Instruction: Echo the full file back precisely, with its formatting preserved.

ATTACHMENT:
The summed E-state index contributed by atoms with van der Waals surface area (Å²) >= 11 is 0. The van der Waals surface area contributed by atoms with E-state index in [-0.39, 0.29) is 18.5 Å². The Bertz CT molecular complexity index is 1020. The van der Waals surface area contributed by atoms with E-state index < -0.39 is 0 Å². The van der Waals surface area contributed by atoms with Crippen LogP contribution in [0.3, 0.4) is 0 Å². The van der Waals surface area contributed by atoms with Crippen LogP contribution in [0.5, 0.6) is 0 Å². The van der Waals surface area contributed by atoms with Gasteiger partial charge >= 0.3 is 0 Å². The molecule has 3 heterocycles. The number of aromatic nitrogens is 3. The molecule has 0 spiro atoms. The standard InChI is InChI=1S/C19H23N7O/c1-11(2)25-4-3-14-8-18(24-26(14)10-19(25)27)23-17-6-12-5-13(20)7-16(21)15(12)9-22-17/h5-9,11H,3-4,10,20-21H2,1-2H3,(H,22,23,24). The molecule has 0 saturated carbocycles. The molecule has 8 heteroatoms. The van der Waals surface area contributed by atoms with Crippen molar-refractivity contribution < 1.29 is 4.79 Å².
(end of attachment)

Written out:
The summed E-state index contributed by atoms with van der Waals surface area (Å²) >= 11 is 0. The van der Waals surface area contributed by atoms with E-state index in [-0.39, 0.29) is 18.5 Å². The Bertz CT molecular complexity index is 1020. The van der Waals surface area contributed by atoms with E-state index < -0.39 is 0 Å². The van der Waals surface area contributed by atoms with Crippen LogP contribution in [0.3, 0.4) is 0 Å². The van der Waals surface area contributed by atoms with Crippen LogP contribution in [0.5, 0.6) is 0 Å². The van der Waals surface area contributed by atoms with Gasteiger partial charge >= 0.3 is 0 Å². The molecule has 3 heterocycles. The number of aromatic nitrogens is 3. The molecule has 0 spiro atoms. The standard InChI is InChI=1S/C19H23N7O/c1-11(2)25-4-3-14-8-18(24-26(14)10-19(25)27)23-17-6-12-5-13(20)7-16(21)15(12)9-22-17/h5-9,11H,3-4,10,20-21H2,1-2H3,(H,22,23,24). The molecule has 0 saturated carbocycles. The molecule has 8 heteroatoms. The van der Waals surface area contributed by atoms with Crippen molar-refractivity contribution < 1.29 is 4.79 Å².